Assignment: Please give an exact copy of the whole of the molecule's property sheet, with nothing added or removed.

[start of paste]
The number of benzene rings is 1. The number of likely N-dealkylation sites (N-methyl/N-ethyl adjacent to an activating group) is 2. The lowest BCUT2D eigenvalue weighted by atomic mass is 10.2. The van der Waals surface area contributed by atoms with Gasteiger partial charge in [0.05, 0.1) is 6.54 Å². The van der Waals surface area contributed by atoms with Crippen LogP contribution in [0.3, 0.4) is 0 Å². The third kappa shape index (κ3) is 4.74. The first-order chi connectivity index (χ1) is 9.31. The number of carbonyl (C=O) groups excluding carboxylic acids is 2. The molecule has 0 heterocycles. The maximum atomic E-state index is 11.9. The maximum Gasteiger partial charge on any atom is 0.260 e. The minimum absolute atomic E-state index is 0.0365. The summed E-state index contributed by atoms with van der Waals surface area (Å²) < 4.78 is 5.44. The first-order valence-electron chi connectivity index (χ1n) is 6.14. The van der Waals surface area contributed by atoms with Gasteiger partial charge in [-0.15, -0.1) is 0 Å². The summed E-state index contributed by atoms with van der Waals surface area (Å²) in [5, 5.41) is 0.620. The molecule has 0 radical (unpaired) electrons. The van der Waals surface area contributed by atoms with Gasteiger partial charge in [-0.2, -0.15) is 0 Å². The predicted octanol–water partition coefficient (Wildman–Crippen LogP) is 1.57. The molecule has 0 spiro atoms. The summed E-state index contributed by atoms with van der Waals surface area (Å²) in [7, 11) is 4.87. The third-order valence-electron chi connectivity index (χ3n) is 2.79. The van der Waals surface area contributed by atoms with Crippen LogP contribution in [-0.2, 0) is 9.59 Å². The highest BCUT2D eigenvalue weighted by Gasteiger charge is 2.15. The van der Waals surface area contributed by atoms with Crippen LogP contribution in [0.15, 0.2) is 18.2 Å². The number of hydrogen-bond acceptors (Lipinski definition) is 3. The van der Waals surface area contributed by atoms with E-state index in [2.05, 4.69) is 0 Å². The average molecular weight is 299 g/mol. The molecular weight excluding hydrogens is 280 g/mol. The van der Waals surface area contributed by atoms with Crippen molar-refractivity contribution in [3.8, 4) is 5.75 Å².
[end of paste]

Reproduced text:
The number of benzene rings is 1. The number of likely N-dealkylation sites (N-methyl/N-ethyl adjacent to an activating group) is 2. The lowest BCUT2D eigenvalue weighted by atomic mass is 10.2. The van der Waals surface area contributed by atoms with Gasteiger partial charge in [0.05, 0.1) is 6.54 Å². The van der Waals surface area contributed by atoms with Crippen LogP contribution in [0.3, 0.4) is 0 Å². The third kappa shape index (κ3) is 4.74. The first-order chi connectivity index (χ1) is 9.31. The number of carbonyl (C=O) groups excluding carboxylic acids is 2. The molecule has 0 heterocycles. The maximum atomic E-state index is 11.9. The maximum Gasteiger partial charge on any atom is 0.260 e. The minimum absolute atomic E-state index is 0.0365. The summed E-state index contributed by atoms with van der Waals surface area (Å²) < 4.78 is 5.44. The first-order valence-electron chi connectivity index (χ1n) is 6.14. The van der Waals surface area contributed by atoms with Gasteiger partial charge in [-0.15, -0.1) is 0 Å². The summed E-state index contributed by atoms with van der Waals surface area (Å²) in [5, 5.41) is 0.620. The molecule has 0 radical (unpaired) electrons. The van der Waals surface area contributed by atoms with Gasteiger partial charge in [-0.2, -0.15) is 0 Å². The predicted octanol–water partition coefficient (Wildman–Crippen LogP) is 1.57. The molecule has 0 spiro atoms. The summed E-state index contributed by atoms with van der Waals surface area (Å²) in [7, 11) is 4.87. The third-order valence-electron chi connectivity index (χ3n) is 2.79. The van der Waals surface area contributed by atoms with Crippen LogP contribution in [-0.2, 0) is 9.59 Å². The highest BCUT2D eigenvalue weighted by Gasteiger charge is 2.15. The van der Waals surface area contributed by atoms with Crippen LogP contribution in [0.15, 0.2) is 18.2 Å². The number of hydrogen-bond acceptors (Lipinski definition) is 3. The van der Waals surface area contributed by atoms with E-state index in [2.05, 4.69) is 0 Å². The average molecular weight is 299 g/mol. The molecular weight excluding hydrogens is 280 g/mol. The van der Waals surface area contributed by atoms with Crippen molar-refractivity contribution in [3.8, 4) is 5.75 Å².